Why Aid Workers Are Targets
What happens to global development when humanitarian aid becomes a central component of military strategy?
At last count, 45 humanitarian aid workers have been killed, wounded or kidnapped in Afghanistan so far this year, for a total of over 680 since the conflict began in 2001.
This number does not include civilian reconstruction workers working on government or military contracts.
It includes only the nonprofit, nongovernmental organizations that are in the country to provide neutral and impartial assistance to Afghans affected by conflict and crushing poverty.
Despite their apolitical status, aid agencies have been repeatedly targeted for deliberate violence by the armed opposition in Afghanistan. That country has seen far higher numbers of attacks on aid workers than anywhere else in the world.
Since the beginning of the U.S.-led campaign, attacks on aid workers, while at a lower level, have followed a roughly similar trend pattern to U.S. military fatalities.
They even show the same bump in 2010, as attacks increased during the U.S. troop “surge,” even though there was no commensurate surge in humanitarian aid agency personnel.
Aid worker attacks in Afghanistan compared with US troop fatalities
Providing aid in conflict zones has always been a dangerous business. Aid workers are not only soft targets. They also have valuable assets that can be expropriated or diverted for strategic purposes.
For as long as there have been humanitarian workers, they have lamented the “blurring of the lines” and the “shrinking humanitarian space” when militaries become too closely involved or associated with aid efforts.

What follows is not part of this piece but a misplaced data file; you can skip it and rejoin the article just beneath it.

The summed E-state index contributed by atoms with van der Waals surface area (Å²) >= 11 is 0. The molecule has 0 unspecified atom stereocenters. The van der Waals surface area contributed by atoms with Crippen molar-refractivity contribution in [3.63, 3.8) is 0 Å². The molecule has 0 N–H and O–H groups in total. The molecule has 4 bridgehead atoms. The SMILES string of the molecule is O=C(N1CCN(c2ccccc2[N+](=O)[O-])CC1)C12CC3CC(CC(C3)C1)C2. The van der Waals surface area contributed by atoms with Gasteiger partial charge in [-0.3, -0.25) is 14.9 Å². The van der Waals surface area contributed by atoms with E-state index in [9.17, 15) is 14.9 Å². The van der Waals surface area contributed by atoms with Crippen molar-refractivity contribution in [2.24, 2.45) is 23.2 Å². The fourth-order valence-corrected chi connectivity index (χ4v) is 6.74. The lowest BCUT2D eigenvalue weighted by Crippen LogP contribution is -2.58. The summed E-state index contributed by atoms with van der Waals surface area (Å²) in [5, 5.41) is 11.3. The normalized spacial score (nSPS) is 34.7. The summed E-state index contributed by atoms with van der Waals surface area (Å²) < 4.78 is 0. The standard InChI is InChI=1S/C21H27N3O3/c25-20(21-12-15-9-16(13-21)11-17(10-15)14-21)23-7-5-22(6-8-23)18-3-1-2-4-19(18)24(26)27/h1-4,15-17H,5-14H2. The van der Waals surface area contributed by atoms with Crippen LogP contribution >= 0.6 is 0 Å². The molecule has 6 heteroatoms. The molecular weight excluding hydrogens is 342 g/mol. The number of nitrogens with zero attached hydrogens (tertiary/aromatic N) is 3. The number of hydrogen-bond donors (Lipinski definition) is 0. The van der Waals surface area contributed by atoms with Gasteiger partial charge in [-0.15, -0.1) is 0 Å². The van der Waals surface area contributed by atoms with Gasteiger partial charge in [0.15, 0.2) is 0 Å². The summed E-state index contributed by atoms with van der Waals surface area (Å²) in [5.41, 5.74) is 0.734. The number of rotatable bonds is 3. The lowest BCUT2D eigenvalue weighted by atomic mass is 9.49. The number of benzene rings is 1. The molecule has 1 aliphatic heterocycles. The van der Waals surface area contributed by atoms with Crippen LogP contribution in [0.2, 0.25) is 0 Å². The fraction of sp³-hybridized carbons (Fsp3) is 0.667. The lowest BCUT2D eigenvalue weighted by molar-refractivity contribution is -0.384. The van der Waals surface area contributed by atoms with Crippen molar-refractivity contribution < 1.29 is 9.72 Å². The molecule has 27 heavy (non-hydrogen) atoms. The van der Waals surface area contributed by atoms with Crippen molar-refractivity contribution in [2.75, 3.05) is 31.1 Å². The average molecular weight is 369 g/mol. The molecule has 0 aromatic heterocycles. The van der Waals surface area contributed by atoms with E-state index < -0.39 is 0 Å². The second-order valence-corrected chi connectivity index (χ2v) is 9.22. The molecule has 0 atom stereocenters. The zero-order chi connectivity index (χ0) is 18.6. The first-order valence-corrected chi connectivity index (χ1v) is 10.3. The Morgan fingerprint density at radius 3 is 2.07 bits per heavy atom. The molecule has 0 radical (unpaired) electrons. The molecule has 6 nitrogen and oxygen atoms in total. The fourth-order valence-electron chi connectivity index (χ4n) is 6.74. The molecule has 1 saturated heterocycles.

But the Afghanistan conflict represents something different and far more extreme in its implications for aid work.
In fact, the nature of counterinsurgency operations there makes neutral humanitarian assistance almost impossible.
The U.S. forces in Afghanistan, for as long as they remain, are employing counterinsurgency strategy (“COIN” in U.S. military parlance), an approach that is uniquely threatening to traditional humanitarian action.
Although it took four years of horrendous failure in Iraq and a determined cadre of well-placed strategists (among them David Petraeus) to help push it through, COIN is now prominent in U.S. military doctrine.
The military sees it as an essential toolkit for addressing the threats to U.S. security interests in the post-9/11 world.
Counterinsurgency is an indirect form of warfare that is more political than military in its tactics — more “hearts and minds” than “shock and awe.”
Its main focus is not on killing the enemy, whose forces can easily disperse and regroup ad infinitum, but on the local population.
By offering protection and aid to communities, the COIN logic goes, you will isolate the insurgents and ultimately enlist the population’s help in rooting them out.
The US 2006 Counter Insurgency Field Manual states it plainly:
“At its core, COIN is a struggle for the population’s support. The protection, welfare and support of the people are vital to success…Political, social, and economic programs are usually more valuable than conventional military operations…COIN participants…may include military personnel, diplomats, police, politicians, humanitarian aid workers, contractors and local leaders.”